A Kensington Palace spokesperson has condemned those comments allegedly made by Prince William’s godmother, Lady Susan Hussey, at an event thrown by Camilla, Queen Consort on Tuesday.

Hussey allegedly asked Ngozi Fulani, the head of domestic abuse charity Sistah Space, where in Africa she was from, despite her continuing to tell her she was born and lived in the U.K.

Hussey, who hasn’t been named by Buckingham Palace, has since stepped down from royal duties and apologized.

William and Kate Middleton headed to Boston, U.S. on Wednesday ahead of Friday’s Earthshot Prize ceremony, and a Kensington Palace spokesperson addressed reporters before the start of the visit.

READ MORE: Prince William’s Godmother Apologizes And Steps Aside From Royal Duties After Making ‘Offensive’ And ‘Unacceptable’ Comments To Charity Boss Ngozi Fulani

They said, “I want to address the story relating to a guest attending a reception at Buckingham Palace last night,” the Daily Mail reported.

“This is a matter for Buckingham Palace but as the Prince of Wales’ spokesperson I appreciate you’re all here and understand you’ll want to ask about it. So let me address it head on.

“I was really disappointed to hear about the guests experience at Buckingham Palace last night. Obviously, I wasn’t there, but racism has no place in our society. The comments were unacceptable, and it is right that the individual has stepped aside with immediate effect.”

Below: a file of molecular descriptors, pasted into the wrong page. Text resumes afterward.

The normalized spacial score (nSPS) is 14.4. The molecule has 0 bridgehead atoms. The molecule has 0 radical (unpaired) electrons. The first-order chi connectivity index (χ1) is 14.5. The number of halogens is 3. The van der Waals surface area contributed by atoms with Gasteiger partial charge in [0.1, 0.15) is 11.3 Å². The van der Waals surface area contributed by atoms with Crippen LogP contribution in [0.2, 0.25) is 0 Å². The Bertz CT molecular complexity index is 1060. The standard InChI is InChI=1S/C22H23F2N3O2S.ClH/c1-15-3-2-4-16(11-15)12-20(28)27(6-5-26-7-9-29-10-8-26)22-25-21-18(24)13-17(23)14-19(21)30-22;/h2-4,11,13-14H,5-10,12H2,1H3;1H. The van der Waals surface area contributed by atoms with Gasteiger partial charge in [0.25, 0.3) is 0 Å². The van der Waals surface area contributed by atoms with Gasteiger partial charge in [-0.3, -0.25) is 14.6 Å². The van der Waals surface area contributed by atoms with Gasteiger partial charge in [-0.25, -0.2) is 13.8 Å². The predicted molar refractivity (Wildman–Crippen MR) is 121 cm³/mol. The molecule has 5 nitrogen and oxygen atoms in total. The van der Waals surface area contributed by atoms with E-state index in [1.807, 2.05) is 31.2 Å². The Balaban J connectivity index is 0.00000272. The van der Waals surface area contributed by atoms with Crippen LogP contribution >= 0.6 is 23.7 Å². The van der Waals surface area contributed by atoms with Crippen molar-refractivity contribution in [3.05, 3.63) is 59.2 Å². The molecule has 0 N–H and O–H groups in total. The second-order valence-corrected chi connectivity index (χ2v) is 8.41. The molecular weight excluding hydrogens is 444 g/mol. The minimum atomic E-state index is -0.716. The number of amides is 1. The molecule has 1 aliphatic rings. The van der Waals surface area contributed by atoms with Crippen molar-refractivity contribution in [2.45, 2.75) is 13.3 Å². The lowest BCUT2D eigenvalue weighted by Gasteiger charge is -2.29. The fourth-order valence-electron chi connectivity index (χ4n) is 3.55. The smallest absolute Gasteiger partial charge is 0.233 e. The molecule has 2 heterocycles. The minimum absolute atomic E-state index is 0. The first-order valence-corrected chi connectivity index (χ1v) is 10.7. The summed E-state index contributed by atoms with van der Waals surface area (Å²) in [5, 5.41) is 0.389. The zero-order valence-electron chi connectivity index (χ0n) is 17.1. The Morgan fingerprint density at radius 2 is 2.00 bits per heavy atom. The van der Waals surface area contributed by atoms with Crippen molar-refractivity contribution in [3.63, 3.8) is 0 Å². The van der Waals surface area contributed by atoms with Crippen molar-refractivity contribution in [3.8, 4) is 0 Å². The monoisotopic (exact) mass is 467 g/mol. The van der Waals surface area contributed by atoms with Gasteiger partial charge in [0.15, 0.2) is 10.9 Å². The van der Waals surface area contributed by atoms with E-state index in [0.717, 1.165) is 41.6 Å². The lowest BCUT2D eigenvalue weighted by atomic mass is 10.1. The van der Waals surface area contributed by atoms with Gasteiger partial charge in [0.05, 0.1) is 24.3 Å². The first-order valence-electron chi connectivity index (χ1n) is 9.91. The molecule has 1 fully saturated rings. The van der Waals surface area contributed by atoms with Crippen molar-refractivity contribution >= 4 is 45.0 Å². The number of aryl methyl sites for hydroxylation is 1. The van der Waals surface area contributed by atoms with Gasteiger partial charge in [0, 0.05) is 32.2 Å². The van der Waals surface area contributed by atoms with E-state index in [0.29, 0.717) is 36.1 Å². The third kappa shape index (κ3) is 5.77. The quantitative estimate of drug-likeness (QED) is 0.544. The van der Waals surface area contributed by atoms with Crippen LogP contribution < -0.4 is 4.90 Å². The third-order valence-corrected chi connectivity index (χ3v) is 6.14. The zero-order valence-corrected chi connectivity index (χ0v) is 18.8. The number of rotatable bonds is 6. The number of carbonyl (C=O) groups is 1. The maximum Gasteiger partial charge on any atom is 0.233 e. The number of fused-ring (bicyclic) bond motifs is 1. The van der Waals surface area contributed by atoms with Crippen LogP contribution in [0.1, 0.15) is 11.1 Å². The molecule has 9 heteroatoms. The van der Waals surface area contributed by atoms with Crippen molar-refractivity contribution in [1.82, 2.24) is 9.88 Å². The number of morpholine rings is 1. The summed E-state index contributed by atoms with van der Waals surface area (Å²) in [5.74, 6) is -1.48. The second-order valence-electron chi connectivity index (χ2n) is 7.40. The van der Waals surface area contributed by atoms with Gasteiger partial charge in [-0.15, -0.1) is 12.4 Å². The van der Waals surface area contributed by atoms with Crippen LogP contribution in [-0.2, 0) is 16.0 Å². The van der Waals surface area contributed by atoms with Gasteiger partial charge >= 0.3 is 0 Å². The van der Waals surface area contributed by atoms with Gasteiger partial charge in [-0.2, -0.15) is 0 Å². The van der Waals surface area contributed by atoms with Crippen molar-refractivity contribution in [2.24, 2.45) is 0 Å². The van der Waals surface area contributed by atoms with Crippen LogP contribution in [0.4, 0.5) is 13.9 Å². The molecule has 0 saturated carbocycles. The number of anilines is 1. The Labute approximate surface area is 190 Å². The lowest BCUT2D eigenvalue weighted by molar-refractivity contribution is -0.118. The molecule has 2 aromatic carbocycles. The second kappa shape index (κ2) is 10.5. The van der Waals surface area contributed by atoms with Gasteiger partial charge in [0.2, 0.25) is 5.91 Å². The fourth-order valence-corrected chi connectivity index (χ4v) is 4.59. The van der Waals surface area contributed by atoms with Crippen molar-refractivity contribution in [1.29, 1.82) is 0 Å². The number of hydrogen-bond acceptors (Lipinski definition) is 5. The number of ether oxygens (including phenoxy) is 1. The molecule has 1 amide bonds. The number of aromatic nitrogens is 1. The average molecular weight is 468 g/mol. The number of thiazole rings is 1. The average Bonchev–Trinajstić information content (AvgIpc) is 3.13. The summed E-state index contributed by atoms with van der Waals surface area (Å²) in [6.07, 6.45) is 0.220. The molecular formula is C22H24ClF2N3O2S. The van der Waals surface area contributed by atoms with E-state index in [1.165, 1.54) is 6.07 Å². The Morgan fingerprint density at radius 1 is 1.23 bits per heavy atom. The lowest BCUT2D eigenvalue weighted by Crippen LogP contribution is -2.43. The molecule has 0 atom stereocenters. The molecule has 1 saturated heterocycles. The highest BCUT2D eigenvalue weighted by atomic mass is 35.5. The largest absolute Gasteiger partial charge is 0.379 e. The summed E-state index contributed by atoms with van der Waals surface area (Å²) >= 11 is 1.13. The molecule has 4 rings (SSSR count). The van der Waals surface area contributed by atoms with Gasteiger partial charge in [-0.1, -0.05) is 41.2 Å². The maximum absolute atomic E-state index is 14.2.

He insisted William was “aware of the comments” and “thinks the course of action taken is correct.”

Mandu Reid, leader of the British Women’s Equality Party, was also at the event, which was held as part of the U.N. 16 days of Activism against Gender-Based Violence, and was around for the alleged conversation.

READ MORE: Billie Eilish Leads Star-Studded Lineup For Prince William’s Earthshot Prize Awards

Reid told the Mail Online: “None of us could believe what was being said and I can tell you it was Lady Susan Hussey as she had a name badge on.

“It felt as if Ngozi was being interrogated and that at any point all three of us, there was another Black woman called Daisy there, would be asked for our IDs. Lady Susan persisted in her tone of questioning just as Ngozi described and she just kept asking ‘where are you from?’ and ‘where are your people from?’

“She made us feel as if we were trespassers as what should have been a very joyful event to which we had been invited to and to celebrate the work we have done.

“I can tell you that I’m certain there is no way she would have asked those sort of questions and taken that line of questioning if Ngozi was a white woman.”

Buckingham Palace also condemned the comments, calling them “unacceptable and deeply regrettable” in a statement released Wednesday.

Revealing the alleged conversation, Fulani posted on the Sistah Space Twitter account: